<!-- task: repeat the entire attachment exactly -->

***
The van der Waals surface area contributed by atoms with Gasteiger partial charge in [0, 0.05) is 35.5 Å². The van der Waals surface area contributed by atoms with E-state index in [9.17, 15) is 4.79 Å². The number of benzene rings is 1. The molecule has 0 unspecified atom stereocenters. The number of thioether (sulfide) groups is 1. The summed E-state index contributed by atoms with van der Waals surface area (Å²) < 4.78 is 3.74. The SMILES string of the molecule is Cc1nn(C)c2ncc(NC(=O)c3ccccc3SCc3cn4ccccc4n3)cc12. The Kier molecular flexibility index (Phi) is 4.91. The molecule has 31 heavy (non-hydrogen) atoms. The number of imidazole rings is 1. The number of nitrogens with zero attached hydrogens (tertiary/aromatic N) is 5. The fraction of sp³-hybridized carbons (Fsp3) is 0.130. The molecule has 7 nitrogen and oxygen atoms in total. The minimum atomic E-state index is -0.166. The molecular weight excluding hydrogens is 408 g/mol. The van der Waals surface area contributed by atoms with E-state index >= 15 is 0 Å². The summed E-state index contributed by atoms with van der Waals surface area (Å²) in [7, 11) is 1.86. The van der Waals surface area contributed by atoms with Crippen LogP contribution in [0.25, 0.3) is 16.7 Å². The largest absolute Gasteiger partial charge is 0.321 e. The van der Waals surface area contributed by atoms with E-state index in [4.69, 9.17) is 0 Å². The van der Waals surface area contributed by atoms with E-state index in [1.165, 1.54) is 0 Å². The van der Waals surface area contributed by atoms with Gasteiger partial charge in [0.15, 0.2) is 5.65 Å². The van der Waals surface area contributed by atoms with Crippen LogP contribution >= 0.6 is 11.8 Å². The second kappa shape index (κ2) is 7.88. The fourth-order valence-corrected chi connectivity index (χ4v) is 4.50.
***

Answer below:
The van der Waals surface area contributed by atoms with Gasteiger partial charge in [0, 0.05) is 35.5 Å². The van der Waals surface area contributed by atoms with E-state index in [9.17, 15) is 4.79 Å². The number of benzene rings is 1. The molecule has 0 unspecified atom stereocenters. The number of thioether (sulfide) groups is 1. The summed E-state index contributed by atoms with van der Waals surface area (Å²) < 4.78 is 3.74. The SMILES string of the molecule is Cc1nn(C)c2ncc(NC(=O)c3ccccc3SCc3cn4ccccc4n3)cc12. The Kier molecular flexibility index (Phi) is 4.91. The molecule has 31 heavy (non-hydrogen) atoms. The number of imidazole rings is 1. The number of nitrogens with zero attached hydrogens (tertiary/aromatic N) is 5. The fraction of sp³-hybridized carbons (Fsp3) is 0.130. The molecule has 7 nitrogen and oxygen atoms in total. The minimum atomic E-state index is -0.166. The molecular weight excluding hydrogens is 408 g/mol. The van der Waals surface area contributed by atoms with E-state index >= 15 is 0 Å². The summed E-state index contributed by atoms with van der Waals surface area (Å²) in [7, 11) is 1.86. The van der Waals surface area contributed by atoms with Crippen LogP contribution in [0.25, 0.3) is 16.7 Å². The largest absolute Gasteiger partial charge is 0.321 e. The van der Waals surface area contributed by atoms with E-state index in [4.69, 9.17) is 0 Å². The van der Waals surface area contributed by atoms with E-state index in [1.165, 1.54) is 0 Å². The van der Waals surface area contributed by atoms with Gasteiger partial charge in [0.15, 0.2) is 5.65 Å². The van der Waals surface area contributed by atoms with Crippen LogP contribution >= 0.6 is 11.8 Å². The second kappa shape index (κ2) is 7.88. The fourth-order valence-corrected chi connectivity index (χ4v) is 4.50.